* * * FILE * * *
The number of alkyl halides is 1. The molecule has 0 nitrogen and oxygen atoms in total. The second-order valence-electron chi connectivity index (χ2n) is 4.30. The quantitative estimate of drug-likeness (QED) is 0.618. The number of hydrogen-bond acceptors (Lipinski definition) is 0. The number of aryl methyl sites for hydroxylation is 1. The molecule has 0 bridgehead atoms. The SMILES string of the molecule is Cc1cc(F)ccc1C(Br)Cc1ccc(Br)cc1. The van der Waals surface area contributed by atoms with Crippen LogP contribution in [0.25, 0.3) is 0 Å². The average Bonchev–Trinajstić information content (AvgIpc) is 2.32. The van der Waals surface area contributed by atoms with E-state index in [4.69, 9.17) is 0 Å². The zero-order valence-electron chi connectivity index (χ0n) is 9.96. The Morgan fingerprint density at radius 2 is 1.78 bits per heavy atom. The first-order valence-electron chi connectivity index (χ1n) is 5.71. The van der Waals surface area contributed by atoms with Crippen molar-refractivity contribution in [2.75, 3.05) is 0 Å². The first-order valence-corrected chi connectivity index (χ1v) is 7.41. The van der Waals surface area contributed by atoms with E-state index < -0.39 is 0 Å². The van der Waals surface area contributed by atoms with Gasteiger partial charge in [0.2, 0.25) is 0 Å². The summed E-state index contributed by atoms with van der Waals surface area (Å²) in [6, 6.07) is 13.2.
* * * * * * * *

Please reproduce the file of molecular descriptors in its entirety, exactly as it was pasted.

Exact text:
The number of alkyl halides is 1. The molecule has 0 nitrogen and oxygen atoms in total. The second-order valence-electron chi connectivity index (χ2n) is 4.30. The quantitative estimate of drug-likeness (QED) is 0.618. The number of hydrogen-bond acceptors (Lipinski definition) is 0. The number of aryl methyl sites for hydroxylation is 1. The molecule has 0 bridgehead atoms. The SMILES string of the molecule is Cc1cc(F)ccc1C(Br)Cc1ccc(Br)cc1. The van der Waals surface area contributed by atoms with Crippen LogP contribution in [0.25, 0.3) is 0 Å². The average Bonchev–Trinajstić information content (AvgIpc) is 2.32. The van der Waals surface area contributed by atoms with E-state index in [4.69, 9.17) is 0 Å². The zero-order valence-electron chi connectivity index (χ0n) is 9.96. The Morgan fingerprint density at radius 2 is 1.78 bits per heavy atom. The first-order valence-electron chi connectivity index (χ1n) is 5.71. The van der Waals surface area contributed by atoms with Crippen molar-refractivity contribution in [2.75, 3.05) is 0 Å². The first-order valence-corrected chi connectivity index (χ1v) is 7.41. The van der Waals surface area contributed by atoms with E-state index < -0.39 is 0 Å². The van der Waals surface area contributed by atoms with Gasteiger partial charge in [0.2, 0.25) is 0 Å². The summed E-state index contributed by atoms with van der Waals surface area (Å²) in [6, 6.07) is 13.2.